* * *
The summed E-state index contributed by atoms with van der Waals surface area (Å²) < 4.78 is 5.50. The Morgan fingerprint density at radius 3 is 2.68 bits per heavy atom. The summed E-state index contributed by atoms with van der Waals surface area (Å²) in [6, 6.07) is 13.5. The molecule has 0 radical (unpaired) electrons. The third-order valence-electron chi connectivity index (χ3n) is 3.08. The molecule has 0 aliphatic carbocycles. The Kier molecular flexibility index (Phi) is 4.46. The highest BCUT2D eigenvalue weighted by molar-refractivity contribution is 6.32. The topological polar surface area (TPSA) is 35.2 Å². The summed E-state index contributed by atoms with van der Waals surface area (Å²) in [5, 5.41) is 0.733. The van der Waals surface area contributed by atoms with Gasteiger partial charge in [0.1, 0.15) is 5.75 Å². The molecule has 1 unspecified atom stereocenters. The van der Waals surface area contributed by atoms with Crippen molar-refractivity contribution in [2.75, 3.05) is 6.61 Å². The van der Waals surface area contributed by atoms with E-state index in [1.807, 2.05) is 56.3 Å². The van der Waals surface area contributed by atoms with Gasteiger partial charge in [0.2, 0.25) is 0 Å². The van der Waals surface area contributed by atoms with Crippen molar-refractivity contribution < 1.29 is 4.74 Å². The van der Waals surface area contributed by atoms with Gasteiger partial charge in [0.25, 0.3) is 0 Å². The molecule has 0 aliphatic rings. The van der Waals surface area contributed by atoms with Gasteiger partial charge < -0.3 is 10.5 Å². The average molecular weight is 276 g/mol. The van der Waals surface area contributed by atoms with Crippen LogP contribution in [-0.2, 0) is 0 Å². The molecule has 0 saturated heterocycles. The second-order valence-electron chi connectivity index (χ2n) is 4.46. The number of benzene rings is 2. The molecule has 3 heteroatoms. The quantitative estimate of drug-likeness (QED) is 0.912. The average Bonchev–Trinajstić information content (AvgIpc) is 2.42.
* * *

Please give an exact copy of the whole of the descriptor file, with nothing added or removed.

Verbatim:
The summed E-state index contributed by atoms with van der Waals surface area (Å²) < 4.78 is 5.50. The Morgan fingerprint density at radius 3 is 2.68 bits per heavy atom. The summed E-state index contributed by atoms with van der Waals surface area (Å²) in [6, 6.07) is 13.5. The molecule has 0 radical (unpaired) electrons. The third-order valence-electron chi connectivity index (χ3n) is 3.08. The molecule has 0 aliphatic carbocycles. The Kier molecular flexibility index (Phi) is 4.46. The highest BCUT2D eigenvalue weighted by molar-refractivity contribution is 6.32. The topological polar surface area (TPSA) is 35.2 Å². The summed E-state index contributed by atoms with van der Waals surface area (Å²) in [5, 5.41) is 0.733. The van der Waals surface area contributed by atoms with Gasteiger partial charge in [0.1, 0.15) is 5.75 Å². The molecule has 1 unspecified atom stereocenters. The van der Waals surface area contributed by atoms with Crippen molar-refractivity contribution in [2.75, 3.05) is 6.61 Å². The van der Waals surface area contributed by atoms with E-state index in [1.807, 2.05) is 56.3 Å². The van der Waals surface area contributed by atoms with Gasteiger partial charge in [0.2, 0.25) is 0 Å². The van der Waals surface area contributed by atoms with Crippen molar-refractivity contribution < 1.29 is 4.74 Å². The van der Waals surface area contributed by atoms with Gasteiger partial charge in [0.25, 0.3) is 0 Å². The molecule has 0 aliphatic rings. The van der Waals surface area contributed by atoms with Gasteiger partial charge < -0.3 is 10.5 Å². The average molecular weight is 276 g/mol. The van der Waals surface area contributed by atoms with Crippen LogP contribution in [-0.2, 0) is 0 Å². The molecule has 0 saturated heterocycles. The second-order valence-electron chi connectivity index (χ2n) is 4.46. The number of benzene rings is 2. The molecule has 3 heteroatoms. The quantitative estimate of drug-likeness (QED) is 0.912. The average Bonchev–Trinajstić information content (AvgIpc) is 2.42.